As if my North American activities weren’t enough, I also have a karting team in Norway called Anders Krohn Junior Team. We are one of the biggest teams and currently have around 20 drivers! I don’t get to go back to Norway too often, but when I do, we have training camps and other exciting stuff. The team recently had a training camp in Italy while preparing for the season, so they are staying busy and will push for some big results this year. I control more of the commercial side of the team, while I am fortunate to have some very experienced people running the team on a day to day basis.
Before writing this piece I asked people to send suggestions on Twitter and Facebook if there was something in particular they would like me to write about.
Mason on Facebook asked me “How can the growing television and internet coverage best be molded and utilized to help the Mazda Road to Indy system grow?” Everyone in racing is looking for money, one way or another. Looking for money (Sponsors, Partners) is tough when you are doing something that is not visible. But with the Mazda Motorsports Hour now going and the Firestone Indy Lights races televised, we are starting to become visual. I think everything is headed in the right direction and it’s becoming easier to justify the cost of the various rungs on the Mazda Road to Indy. The television coverage also lets fans connect to drivers at a young age, and find someone they can follow through their whole career. It’s a great thing all together and I can’t wait to see where we are in five years’ time.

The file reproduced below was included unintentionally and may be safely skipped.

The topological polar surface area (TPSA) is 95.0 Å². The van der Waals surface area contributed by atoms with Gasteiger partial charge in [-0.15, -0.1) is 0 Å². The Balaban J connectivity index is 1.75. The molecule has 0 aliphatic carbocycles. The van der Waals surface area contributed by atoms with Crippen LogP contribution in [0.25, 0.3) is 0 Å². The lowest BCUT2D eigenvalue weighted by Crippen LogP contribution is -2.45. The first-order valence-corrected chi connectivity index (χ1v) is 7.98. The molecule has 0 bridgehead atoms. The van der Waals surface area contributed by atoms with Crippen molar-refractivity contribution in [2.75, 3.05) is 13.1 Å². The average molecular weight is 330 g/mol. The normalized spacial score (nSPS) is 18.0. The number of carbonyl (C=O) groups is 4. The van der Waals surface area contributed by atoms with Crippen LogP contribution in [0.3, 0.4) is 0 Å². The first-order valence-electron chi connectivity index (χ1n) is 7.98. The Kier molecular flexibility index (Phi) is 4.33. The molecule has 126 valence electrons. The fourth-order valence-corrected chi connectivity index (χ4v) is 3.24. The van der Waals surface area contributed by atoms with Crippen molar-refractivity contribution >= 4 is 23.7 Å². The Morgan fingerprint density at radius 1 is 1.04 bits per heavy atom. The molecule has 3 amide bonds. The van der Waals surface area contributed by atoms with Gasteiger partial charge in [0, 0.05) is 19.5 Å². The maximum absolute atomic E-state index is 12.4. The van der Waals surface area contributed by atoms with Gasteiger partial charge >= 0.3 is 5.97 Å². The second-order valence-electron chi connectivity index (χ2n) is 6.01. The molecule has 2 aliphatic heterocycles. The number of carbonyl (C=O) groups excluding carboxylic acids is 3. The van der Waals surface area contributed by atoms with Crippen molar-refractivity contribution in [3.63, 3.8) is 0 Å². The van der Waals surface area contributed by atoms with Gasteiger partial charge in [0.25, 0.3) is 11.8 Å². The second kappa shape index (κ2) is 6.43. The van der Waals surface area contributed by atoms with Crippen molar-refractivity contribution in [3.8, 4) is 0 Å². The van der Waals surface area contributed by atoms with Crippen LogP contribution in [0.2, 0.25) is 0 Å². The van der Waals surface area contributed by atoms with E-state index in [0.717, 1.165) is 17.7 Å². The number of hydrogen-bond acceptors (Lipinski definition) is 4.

Our very own David Bolton asked me “How receptive are younger drivers to advice from a veteran like you? Also, what’s the biggest challenge in coaching young drivers?” First off, I wouldn’t refer to myself as a veteran. A veteran of the Mazda Road to Indy maybe, but certainly not the sport as a whole. But to answer your question, the drivers I’ve worked with have been very receptive to any and all feedback. The biggest challenge for young(er) drivers is that of patience. Nothing can happen fast enough, and if things don’t go exactly like planned right away, they tend to get stressed and start making mistakes. That’s where I have to do some work on the brain and make sure they stay calm and focus on the task at hand.
Wow I guess that was a bit longer than I expected! Anyways, hope you guys enjoyed the read and I look forward to writing more stuff for Open-Wheels.com soon. Should you have any questions/comments/suggestions, please Tweet me @AndersKrohn and I will answer you to the best of my abilities.
All the best,